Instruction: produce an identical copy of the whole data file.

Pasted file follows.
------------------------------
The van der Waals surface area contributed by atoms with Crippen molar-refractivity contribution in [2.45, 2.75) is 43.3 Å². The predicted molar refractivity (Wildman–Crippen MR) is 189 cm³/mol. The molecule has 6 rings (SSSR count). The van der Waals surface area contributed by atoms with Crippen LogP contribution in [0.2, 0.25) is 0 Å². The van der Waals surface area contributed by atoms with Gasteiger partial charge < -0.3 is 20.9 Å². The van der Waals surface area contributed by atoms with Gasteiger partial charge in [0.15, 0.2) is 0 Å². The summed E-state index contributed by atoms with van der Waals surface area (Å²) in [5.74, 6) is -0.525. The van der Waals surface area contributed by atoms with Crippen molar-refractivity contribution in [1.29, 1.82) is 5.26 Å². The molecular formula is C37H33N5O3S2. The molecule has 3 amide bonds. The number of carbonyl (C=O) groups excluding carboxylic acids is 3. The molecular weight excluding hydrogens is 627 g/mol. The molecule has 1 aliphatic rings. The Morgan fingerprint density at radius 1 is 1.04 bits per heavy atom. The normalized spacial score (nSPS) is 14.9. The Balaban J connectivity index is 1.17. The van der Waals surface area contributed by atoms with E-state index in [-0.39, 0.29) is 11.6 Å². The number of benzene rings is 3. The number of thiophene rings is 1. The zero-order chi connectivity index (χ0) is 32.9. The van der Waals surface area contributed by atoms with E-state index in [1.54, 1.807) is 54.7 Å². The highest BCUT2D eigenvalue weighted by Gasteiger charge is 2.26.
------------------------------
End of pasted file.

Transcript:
The van der Waals surface area contributed by atoms with Crippen molar-refractivity contribution in [2.45, 2.75) is 43.3 Å². The predicted molar refractivity (Wildman–Crippen MR) is 189 cm³/mol. The molecule has 6 rings (SSSR count). The van der Waals surface area contributed by atoms with Crippen LogP contribution in [0.2, 0.25) is 0 Å². The van der Waals surface area contributed by atoms with Gasteiger partial charge < -0.3 is 20.9 Å². The van der Waals surface area contributed by atoms with Gasteiger partial charge in [0.15, 0.2) is 0 Å². The summed E-state index contributed by atoms with van der Waals surface area (Å²) in [5.74, 6) is -0.525. The van der Waals surface area contributed by atoms with Crippen molar-refractivity contribution in [1.29, 1.82) is 5.26 Å². The molecular formula is C37H33N5O3S2. The molecule has 3 amide bonds. The number of carbonyl (C=O) groups excluding carboxylic acids is 3. The molecular weight excluding hydrogens is 627 g/mol. The molecule has 1 aliphatic rings. The Morgan fingerprint density at radius 1 is 1.04 bits per heavy atom. The normalized spacial score (nSPS) is 14.9. The Balaban J connectivity index is 1.17. The van der Waals surface area contributed by atoms with E-state index in [-0.39, 0.29) is 11.6 Å². The number of benzene rings is 3. The number of thiophene rings is 1. The zero-order chi connectivity index (χ0) is 32.9. The van der Waals surface area contributed by atoms with E-state index in [1.54, 1.807) is 54.7 Å². The highest BCUT2D eigenvalue weighted by Gasteiger charge is 2.26.